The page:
We’re experiencing a pretty prolific change time right now, a change that most people did not predict or anticipate, and that often is the case about change. We have to be able to ride those waves of life. And, ultimately, when we are able to do that, we learn things, we gain clarity, we gain tremendous insight, understanding, sometimes great wisdom. And that enables us to not only learn how to do better at our jobs, but it enables us to mentor and lead other people. And that is the most valuable skill there is, that any of us can attain or aspire to.
Yeah. And I’m intrigued, when you mentioned that you can’t finish a race or win a race that you don’t finish, what is not finishing a race look like in practice for professionals?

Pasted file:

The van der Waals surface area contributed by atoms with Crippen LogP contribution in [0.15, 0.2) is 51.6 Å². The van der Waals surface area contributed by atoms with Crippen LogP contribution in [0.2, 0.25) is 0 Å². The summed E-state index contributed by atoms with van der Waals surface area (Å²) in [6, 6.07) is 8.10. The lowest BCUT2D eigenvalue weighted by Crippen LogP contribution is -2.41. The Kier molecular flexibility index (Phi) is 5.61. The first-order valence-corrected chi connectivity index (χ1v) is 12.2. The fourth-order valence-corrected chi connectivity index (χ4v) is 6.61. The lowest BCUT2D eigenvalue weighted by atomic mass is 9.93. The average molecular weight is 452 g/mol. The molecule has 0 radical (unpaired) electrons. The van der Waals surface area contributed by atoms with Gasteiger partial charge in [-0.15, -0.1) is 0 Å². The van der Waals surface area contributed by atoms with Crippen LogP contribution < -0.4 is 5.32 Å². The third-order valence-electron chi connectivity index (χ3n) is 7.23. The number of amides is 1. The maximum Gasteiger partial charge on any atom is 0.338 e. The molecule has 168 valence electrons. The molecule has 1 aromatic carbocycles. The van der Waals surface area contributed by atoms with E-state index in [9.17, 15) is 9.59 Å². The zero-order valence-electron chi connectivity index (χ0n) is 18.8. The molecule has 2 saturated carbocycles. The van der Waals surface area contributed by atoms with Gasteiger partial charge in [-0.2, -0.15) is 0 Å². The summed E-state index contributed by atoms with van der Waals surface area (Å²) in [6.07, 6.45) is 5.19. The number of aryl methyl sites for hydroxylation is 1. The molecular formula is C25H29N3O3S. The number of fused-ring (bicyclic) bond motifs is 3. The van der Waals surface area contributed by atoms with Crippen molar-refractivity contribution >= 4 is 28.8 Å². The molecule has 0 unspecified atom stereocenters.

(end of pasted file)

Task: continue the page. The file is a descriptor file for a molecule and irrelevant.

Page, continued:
Burnout in a word.
You just say, “I’m done. No more working. Can’t.”
Well, you know, so many people are a product of a culture of burnout. They don’t call it a burnout culture in any company.
“We have a burnout culture. Come join us.”
That’s it, “Come join us,” right? “We got a burnout culture.” Well, I guess from back in the ‘70s or ‘80s, a burnout culture would’ve meant something different then maybe that would’ve attracted people. But the cost of exhaustion is massive. It’s so many multibillions of dollars that companies are expending needlessly because their workforce are exhausted. So, the health and safety costs, the turnover costs, the toxicity, meaning workplaces that are not performing at the level that they could, they’re not engaged at the level that they’re capable, their capacity is nearly what it could be, kind of people.